"I don't know," Max whispered. "But they'll find a way. They're strong."
"Someone could have just been born. Hatched. Something. It could have been them," Liz whispered. "They were destined for each other, in their hearts ..."
Max nodded hard, brushing Tess' wavy hair from her face, though it immediately fell back. "She'll find Isabel. Izzy will find her." He kissed Liz's forehead gently. "Come on, it's starting."
Max barely heard the funeral service. Tess' death had sunk in immediately, and at the same time it had brought to face the reality of the loss of Isabel. He kept one hand in his pants pocket, on the folded white paper with his speech, the other threaded through Liz's. At Isabel's funeral, he had been too nerve-wrecked and dazed to speak, so only his parents had, but now he was ready. Someone had to speak for Tess, for she had no family.
Before he knew it, it was his turn, and he was at the front, leaning over the altar and the microphone, pouring out a speech entirely different from the clipped, basic one in his pocket. This one came from his heart, not his head. This one didn't care what anyone thought as long as it was true, as long as it was in the name of Isabel and Tess.
"Tess Harding came into our life suddenly, and her arrival was filled with uncertainty," Max began, his voice monotone and careful to begin with, but then it changed. "She took to Isabel. Isabel took to her. They saw something in each, something none of us had seen in years of knowing Isabel ... I don't think we ever saw it.
"They were each other's light. They didn't care who knew about them. Who thought they were weird or queer or dykes or any other bigoted word you could think of, because they had each other and that was enough. I believe even in death, they are together.
"We were told of our destinies. Tess pushed it the most. If there was anything we learned from those two, it was that you chose your own destiny, with your heart." His eyes shone, he looked lovingly at Liz, then to Michael and Maria. "They were in love. Truly, madly, deeply in love. Isabel was killed after an evening they spent together. Tess died because she couldn't live without her lover.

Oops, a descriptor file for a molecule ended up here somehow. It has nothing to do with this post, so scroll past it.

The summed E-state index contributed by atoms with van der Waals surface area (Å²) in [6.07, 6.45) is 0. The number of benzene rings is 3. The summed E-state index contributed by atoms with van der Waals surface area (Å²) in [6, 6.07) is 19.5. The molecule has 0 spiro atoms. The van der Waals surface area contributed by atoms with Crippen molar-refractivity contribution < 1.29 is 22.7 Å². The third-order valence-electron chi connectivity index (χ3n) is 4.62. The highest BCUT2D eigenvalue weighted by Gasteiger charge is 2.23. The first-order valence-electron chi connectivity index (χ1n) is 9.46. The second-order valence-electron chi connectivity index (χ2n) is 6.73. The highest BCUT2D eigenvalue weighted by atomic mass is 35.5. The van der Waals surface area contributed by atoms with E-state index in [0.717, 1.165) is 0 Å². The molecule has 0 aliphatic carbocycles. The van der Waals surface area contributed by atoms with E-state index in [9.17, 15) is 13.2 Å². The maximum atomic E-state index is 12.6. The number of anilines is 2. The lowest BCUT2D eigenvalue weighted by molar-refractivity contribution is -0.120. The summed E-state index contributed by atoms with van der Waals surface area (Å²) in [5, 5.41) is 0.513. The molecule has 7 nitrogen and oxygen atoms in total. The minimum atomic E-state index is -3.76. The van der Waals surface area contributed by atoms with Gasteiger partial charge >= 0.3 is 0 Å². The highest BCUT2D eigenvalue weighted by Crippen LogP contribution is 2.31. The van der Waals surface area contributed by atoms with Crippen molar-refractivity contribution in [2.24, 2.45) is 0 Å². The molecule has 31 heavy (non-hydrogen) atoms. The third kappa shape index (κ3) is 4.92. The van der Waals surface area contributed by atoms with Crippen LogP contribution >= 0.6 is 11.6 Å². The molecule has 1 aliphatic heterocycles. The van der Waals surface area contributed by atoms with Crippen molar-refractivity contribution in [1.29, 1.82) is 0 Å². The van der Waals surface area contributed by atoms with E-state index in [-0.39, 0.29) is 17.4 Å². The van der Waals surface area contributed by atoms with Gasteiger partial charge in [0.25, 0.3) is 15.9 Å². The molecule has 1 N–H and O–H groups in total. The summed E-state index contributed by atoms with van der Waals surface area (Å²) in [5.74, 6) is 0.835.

"Isabel was a sister to me. Tess was a best friend. They could have been that to each other. They tried to be that to each other. But they were more. They were everything to each other. Once they realized that ... came to terms with it ... they fell more deeply in love then any two people I have ever seen.
"I'm so glad they were happy. They were both scared they would never find that, and they found it in each other. It didn't matter that they were both women, that it wasn't supposed to be, none of it mattered. What mattered was each other, right to the end."
Max took a deep breath, blinking quickly as a tear rolled down his cheek. "I bet you've never seen two people shining with so much happiness. I know I'll never see anything that can match that. When you look up at the sun, the cloud, the moon, the stars ... remember them. See them. They're there, they're in everything now. I know it because I can feel it ... I can feel them as a part of everything. As a part of me, of all of us. They're part of all of us now ... they always were.
Max stared heavenwards, no longer speaking to the audience. "We loved you in life ... we'll love you in death. Forever," he vowed, then kissed a small framed photo of the couple before placing it in Tess' casket, in her arms. He leaned forward, kissing her cold forehead. "I love you, Isabel," he whispered to the cold air, "I love you, Tess."
And somewhere in the distance, laughter echoed, the laughter of lovers gone, laughter that said "we love you too". Somewhere, they were together and happy, Max knew, and that was the only important thing.
He turned and walked down the steps, away from the funeral, away from the casket, away from the gloomy air of death, and into the breezy, clear day, a smile presenting itself on his face, for he could feel them in the cool air, smiling at him, telling him they were happy.
In his heart, there was no doubt. Though both had died horribly tragic deaths, those had led to a peace they couldn't find in life. A peace and happiness that had them together. Forever.